- Baking soda — Make a paste just like the cornstarch mixture, or dip a clean cotton ball soaked in water into baking soda to apply to the outbreak.
- Apple cider vinegar — Remember, never apply undiluted vinegar to your skin; it can burn you rather than help you. Instead, mix three parts water with one part apple cider vinegar. Carefully apply the mixture to your active outbreak.
- Garlic and olive oil — Crush a clove of fresh garlic and mix it with a small amount of olive oil. Carefully rub this mixture onto the outbreak up to three times per day. Eating garlic may also have antiviral benefits!
A few other homemade remedies don’t require mixing with water or olive oil. Coconut oil, for example, is safe to use directly on irritated skin and herpes sores. You may also dab alcohol onto sores, but only in very small amounts using a clean cotton ball.
For all of these remedies, remember to avoid touching your herpes sores and then contaminating the remedy source — such as a box of baking soda — with the same cotton ball or swab (or your fingers). Instead, use a clean applicator each time you need more product. Also, always be sure to thoroughly wash your hands after tending to your outbreak.
If you experience any additional irritation, pain, or redness, or if you feel a burning sensation after or while using any of these homemade remedies, wash it off right away and discontinue use until you can consult your doctor.
Not everyone wants to slather open sores and blisters with various foods and household items. If this is the case for you, consider light therapy as a natural alternative to acyclovir.
Clinical research has demonstrated the healing benefits of light therapy on herpes outbreaks. In recent studies, light therapy reduced pain by up to 82%. Plus, this noninvasive treatment can reduce viral load from genital herpes, which could reduce the severity and frequency of future outbreaks.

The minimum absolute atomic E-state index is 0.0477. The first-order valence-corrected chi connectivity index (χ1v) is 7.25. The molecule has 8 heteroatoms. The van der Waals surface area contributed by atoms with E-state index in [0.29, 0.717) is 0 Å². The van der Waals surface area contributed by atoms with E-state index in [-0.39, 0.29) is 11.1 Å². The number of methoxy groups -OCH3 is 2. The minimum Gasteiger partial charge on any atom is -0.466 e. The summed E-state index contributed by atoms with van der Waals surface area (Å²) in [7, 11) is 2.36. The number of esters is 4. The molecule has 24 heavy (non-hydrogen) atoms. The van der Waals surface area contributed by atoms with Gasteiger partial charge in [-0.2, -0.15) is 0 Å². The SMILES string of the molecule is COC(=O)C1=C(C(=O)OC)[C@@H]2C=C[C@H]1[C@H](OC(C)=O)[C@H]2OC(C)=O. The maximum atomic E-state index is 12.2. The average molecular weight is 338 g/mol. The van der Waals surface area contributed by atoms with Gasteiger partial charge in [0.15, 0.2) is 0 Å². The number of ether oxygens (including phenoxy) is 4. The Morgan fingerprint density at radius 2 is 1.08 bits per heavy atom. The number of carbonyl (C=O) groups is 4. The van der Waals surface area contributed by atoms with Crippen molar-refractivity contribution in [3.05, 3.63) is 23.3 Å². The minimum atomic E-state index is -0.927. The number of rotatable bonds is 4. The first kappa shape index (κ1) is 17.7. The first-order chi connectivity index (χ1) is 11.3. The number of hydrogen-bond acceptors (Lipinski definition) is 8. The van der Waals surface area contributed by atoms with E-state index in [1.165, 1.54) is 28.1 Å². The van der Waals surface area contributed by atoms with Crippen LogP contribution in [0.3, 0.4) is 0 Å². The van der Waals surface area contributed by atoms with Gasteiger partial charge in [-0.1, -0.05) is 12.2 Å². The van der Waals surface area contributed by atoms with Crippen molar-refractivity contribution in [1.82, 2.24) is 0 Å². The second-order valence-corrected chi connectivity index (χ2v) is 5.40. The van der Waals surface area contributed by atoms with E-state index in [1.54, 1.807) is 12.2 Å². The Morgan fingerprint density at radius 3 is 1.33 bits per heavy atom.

Devices like the Luminance RED are designed especially for managing genital herpes with light therapy.
Perhaps you prefer dietary changes as a natural alternative to acyclovir. Several herbs used in everyday recipes have antiviral properties. People centuries ago understood the health benefits of these herbs and used them to address many medical issues.
Consider incorporating some of these common herbs into your diet as a natural alternative to acyclovir:
Other dietary additions that might help include ginger, peppermint, dandelion, chamomile, echinacea, lemon balm, Sambucus, and of course, garlic. A few antiviral herbs popular in Chinese medicine include astragalus, ginseng, and licorice root.
As of this writing, no specific studies have tested the efficacy of oral ingestion of these natural alternatives to acyclovir against the herpes simplex virus, but new research is being conducted all the time. Some, such as lemon balm, have shown promise as topical treatments in research.
Natural Alternatives to Acyclovir: Final Thoughts
While there is certainly a place for prescription medications in many treatment plans for the herpes simplex virus, a natural alternative to acyclovir is worth incorporating. The natural treatments mentioned here pose few risks, if any, and most are safe to use in combination with conventional treatment options.
However, before taking any dietary supplements or making major changes to your diet, always consult your doctor. That way, you can make sure there are no major risk factors or interactions you might not be aware of.